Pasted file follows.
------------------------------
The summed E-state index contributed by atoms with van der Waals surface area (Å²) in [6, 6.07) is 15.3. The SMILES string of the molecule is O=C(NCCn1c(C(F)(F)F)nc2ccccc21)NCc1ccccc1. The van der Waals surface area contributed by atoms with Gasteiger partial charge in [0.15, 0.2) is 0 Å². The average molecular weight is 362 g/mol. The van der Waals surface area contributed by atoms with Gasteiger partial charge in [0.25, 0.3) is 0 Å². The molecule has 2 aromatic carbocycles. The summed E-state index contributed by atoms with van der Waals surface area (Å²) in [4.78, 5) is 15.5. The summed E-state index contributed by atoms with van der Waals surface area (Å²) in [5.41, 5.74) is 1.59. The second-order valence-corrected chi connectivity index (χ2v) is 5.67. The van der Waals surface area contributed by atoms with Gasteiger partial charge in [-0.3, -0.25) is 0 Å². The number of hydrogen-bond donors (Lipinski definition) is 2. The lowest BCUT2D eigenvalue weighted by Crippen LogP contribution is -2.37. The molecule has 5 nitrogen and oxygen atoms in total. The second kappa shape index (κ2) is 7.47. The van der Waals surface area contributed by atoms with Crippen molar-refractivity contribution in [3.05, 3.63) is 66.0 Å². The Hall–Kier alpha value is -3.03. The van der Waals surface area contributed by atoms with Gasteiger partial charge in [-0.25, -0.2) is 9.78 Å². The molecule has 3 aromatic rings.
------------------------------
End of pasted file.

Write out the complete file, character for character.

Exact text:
The summed E-state index contributed by atoms with van der Waals surface area (Å²) in [6, 6.07) is 15.3. The SMILES string of the molecule is O=C(NCCn1c(C(F)(F)F)nc2ccccc21)NCc1ccccc1. The van der Waals surface area contributed by atoms with Gasteiger partial charge in [0.15, 0.2) is 0 Å². The average molecular weight is 362 g/mol. The van der Waals surface area contributed by atoms with Gasteiger partial charge in [0.25, 0.3) is 0 Å². The molecule has 2 aromatic carbocycles. The summed E-state index contributed by atoms with van der Waals surface area (Å²) in [4.78, 5) is 15.5. The summed E-state index contributed by atoms with van der Waals surface area (Å²) in [5.41, 5.74) is 1.59. The second-order valence-corrected chi connectivity index (χ2v) is 5.67. The van der Waals surface area contributed by atoms with Gasteiger partial charge in [-0.3, -0.25) is 0 Å². The number of hydrogen-bond donors (Lipinski definition) is 2. The lowest BCUT2D eigenvalue weighted by Crippen LogP contribution is -2.37. The molecule has 5 nitrogen and oxygen atoms in total. The second kappa shape index (κ2) is 7.47. The van der Waals surface area contributed by atoms with Crippen molar-refractivity contribution in [3.05, 3.63) is 66.0 Å². The Hall–Kier alpha value is -3.03. The van der Waals surface area contributed by atoms with Gasteiger partial charge in [-0.25, -0.2) is 9.78 Å². The molecule has 3 aromatic rings.